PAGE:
Auditors to keep tighter leash on EIB's spending of EU funds
The Luxembourg-based European Investment Bank (EIB) could soon come under tighter scrutiny over how it manages EU funds, after it signed an agreement to give the EU budget watchdog greater access to documents on how it uses the money.
The European Court of Auditors (ECA) – also based in the Grand Duchy - signed an agreement with the EIB and the European Commission, giving the auditors access to EIB documents, showing it how the bank spends EU money, the ECA said on Thursday.
“Given the ever-increasing role of the EIB in implementing the EU budget, the new agreement we reached is of the utmost importance”, said Mihails Kozlovs, who signed the agreement on the ECA’s behalf. “The agreement clarifies and streamlines our access to EIB documents and information so that we can properly carry out our audit mandate.”
The agreement also sets out a timeline for when the EIB needs to send the audit documents, in what format, and confidentiality rules and data protection around EIB data. However, information on the banks own funds’ activities will not be audited by the court of auditors.
The bank came into the spotlight in April last year when an internal audit report showed anti-money laundering loopholes, a Luxembourg Times investigation revealed. The report showed gaps with regards to rules to prevent money laundering and the financing of terrorism financing (AML/CFT), which were known at the bank's highest level – the finance ministers representing the very countries that put the rules in place.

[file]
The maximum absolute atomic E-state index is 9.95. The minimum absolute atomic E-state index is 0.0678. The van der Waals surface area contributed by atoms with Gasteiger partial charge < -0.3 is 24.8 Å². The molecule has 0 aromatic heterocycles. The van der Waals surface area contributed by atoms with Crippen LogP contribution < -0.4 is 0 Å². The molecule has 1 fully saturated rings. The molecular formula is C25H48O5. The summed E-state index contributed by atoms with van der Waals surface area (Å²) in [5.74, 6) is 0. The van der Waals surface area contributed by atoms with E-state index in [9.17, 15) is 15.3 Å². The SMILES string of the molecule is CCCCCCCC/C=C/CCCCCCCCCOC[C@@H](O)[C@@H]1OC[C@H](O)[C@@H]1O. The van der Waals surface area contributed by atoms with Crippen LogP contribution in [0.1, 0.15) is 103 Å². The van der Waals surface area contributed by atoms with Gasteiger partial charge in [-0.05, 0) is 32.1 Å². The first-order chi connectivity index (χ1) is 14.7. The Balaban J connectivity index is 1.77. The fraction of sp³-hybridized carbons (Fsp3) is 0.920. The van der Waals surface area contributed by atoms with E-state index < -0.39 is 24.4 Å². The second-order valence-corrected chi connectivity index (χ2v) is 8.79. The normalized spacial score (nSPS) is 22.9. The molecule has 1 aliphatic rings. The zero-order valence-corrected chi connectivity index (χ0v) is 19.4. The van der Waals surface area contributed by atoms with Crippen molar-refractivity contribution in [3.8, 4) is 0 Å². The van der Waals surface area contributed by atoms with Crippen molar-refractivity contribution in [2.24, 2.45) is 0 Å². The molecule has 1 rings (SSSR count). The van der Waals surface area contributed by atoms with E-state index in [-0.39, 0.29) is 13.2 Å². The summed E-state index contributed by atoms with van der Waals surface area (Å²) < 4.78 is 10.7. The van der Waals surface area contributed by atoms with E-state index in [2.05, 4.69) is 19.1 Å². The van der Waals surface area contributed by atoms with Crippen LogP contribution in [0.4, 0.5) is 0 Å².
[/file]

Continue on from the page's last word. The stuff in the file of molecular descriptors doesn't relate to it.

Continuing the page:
The bank confirmed at the time that the audit report had identified "gaps", partly related to an "incomplete adaptation" of the bank's policies in line with the latest AML/CFT regulations.
The ECA annual report, published in October, found that the EU needs to sharpen its efforts to prevent continued spending mistakes and fraud. The report identified problems in spending on programmes from farm and fishing subsidies to scientific research, representing almost 3% of all transactions tracked last year, though these were not necessarily fraudulent.